Trust me to do things in a way nobody else does.
I've been going to some meetings of writer's organizations here in Toronto lately, to meet some more people in the business, network and make friends.
Some things I've been asked by other authors who haven't been published yet are: "How did you get published? How did you get an agent? And can you make a living by writing?"
1.How did you get published?
It took me six years from the time I began writing the book until the time it saw publication. I actually had two books pretty much written before I got a publishing deal. I had an agent at one point, but then he stood me up when I went to see him in England, (okay I was half an hour later because I missed my train, but come on, I was coming from Canada!). I soon came to regret parting with him, as I wandered in the unpublished, unagented wilderness for four years before I hooked up with Dundurn Press. I actually submitted my query letter to Dundurn two years before, but they ignored it. I finally got my manuscript read because my Mom knew somebody who knew somebod who knew somebody who worked at Scholastic Educational Books in Toronto. I sent the manuscript to them. They said it wasn't strictly educational and sent it to the regular Scholastic press. The regular Scholastic press said they had a novel coming out that was too similar to my novel so they passed on it. I then sent it out to many other small publishers all over the world, until finally trying Scholastic again. Wendy Graham at Scholastic must have taken pity on me, because she gave me the name of a friend of hers who worked at Dundurn, Tara Pardal. Tara actually no longer worked there it turned out, however she did recommend me to the editor Beth Bruder, which allowed me to get under the transom instead of just being ignored. Of course then, after calling several times to follow up on my manuscript I discovered that Dundurn had lost it. I think they then felt so guilty that when I sent it back to them again someone actually read it. It then had to go through several levels of approvals before it finally made it to the editor. I changed and edited some portions, which I think improved the book's readability and then it went to the publisher. As you can see, not a very straightforward path to follow to publication. All I think you can learn from my story here is that determination and good contacts make all the difference.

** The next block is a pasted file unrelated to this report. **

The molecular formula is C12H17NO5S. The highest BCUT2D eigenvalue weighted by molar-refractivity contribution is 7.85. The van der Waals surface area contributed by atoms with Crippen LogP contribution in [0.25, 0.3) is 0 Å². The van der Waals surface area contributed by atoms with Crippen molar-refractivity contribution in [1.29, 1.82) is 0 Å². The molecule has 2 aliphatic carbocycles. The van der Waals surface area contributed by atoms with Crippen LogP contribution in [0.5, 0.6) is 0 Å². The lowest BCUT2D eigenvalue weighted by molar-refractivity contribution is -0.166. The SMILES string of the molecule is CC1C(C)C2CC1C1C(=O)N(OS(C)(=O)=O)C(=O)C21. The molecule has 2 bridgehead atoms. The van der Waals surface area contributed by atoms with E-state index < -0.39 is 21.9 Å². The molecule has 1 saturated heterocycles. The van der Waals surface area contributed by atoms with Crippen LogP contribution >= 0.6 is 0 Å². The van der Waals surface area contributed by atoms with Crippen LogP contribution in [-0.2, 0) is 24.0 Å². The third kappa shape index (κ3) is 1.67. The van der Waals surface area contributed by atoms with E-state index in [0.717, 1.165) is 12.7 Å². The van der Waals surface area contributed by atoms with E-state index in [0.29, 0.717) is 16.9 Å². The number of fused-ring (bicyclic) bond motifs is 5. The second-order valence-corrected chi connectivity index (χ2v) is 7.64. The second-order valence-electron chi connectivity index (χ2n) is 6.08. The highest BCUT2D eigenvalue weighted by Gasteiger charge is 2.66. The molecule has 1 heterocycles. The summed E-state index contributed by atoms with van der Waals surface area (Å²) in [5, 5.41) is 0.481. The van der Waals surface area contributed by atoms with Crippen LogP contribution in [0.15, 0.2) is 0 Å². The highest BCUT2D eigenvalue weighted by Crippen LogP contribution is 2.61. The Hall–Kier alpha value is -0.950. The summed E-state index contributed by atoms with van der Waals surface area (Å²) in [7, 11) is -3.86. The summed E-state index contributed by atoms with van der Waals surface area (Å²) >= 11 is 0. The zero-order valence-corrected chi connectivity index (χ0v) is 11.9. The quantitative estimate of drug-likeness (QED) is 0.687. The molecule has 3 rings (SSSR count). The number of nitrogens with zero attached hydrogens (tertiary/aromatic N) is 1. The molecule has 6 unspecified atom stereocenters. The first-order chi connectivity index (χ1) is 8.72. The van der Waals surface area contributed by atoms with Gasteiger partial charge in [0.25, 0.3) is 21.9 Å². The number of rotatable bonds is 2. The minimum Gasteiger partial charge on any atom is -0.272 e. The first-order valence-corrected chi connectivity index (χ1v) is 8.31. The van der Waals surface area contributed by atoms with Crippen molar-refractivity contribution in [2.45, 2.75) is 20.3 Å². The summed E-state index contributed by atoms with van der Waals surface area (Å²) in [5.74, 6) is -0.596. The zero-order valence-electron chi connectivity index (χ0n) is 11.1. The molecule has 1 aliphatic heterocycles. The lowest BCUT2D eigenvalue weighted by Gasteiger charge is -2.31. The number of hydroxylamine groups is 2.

2. How did you get an agent?
I never got a proper agent. I got in with Dundurn unagented. I thought once I got a publishing deal I'd be set and have my pick of agents. Reality check! Even with a published novel under my belt and a second novel in the series up for contract, I am still getting rejected by agents and still haven't found an agent.
Ironically, when it comes to my screenwriting career I've had an agent for seven years and he's still never found me a single paid screenwriting gig. When I hooked up with him originally I thought I had it made, only to be disappointed.
3. Can you make a living by writing?
There are a few answers to this question.
If, like me you are a first time novelist with zero industry connections, then barring obscene amounts of good luck absolutely not.
However if you a) have great luck the first time out b) manage to stay in the game long enough and build up a loyal fan base then yes, you might be able to make a half-decent living. Usual it takes authors a long, long, time to break even for all their time commitments financially, but the job is so rewarding in other ways that some of us don't care, (much).
c) If you are Joe Hill, son of Stephen King. I'm sure Mr. Hill is a very good author, but face it, having an internationally best-selling author as your dad can't hurt your publishing and agenting chances. Unfortunately, merit and effort often account for less than family connections and money. It sucks, but it's the truth.
But if you just won't lie down, if you are determined enough to brave the gauntlet, well eventually something you do will work and you'll get what you want. It'll just take a lot more effort!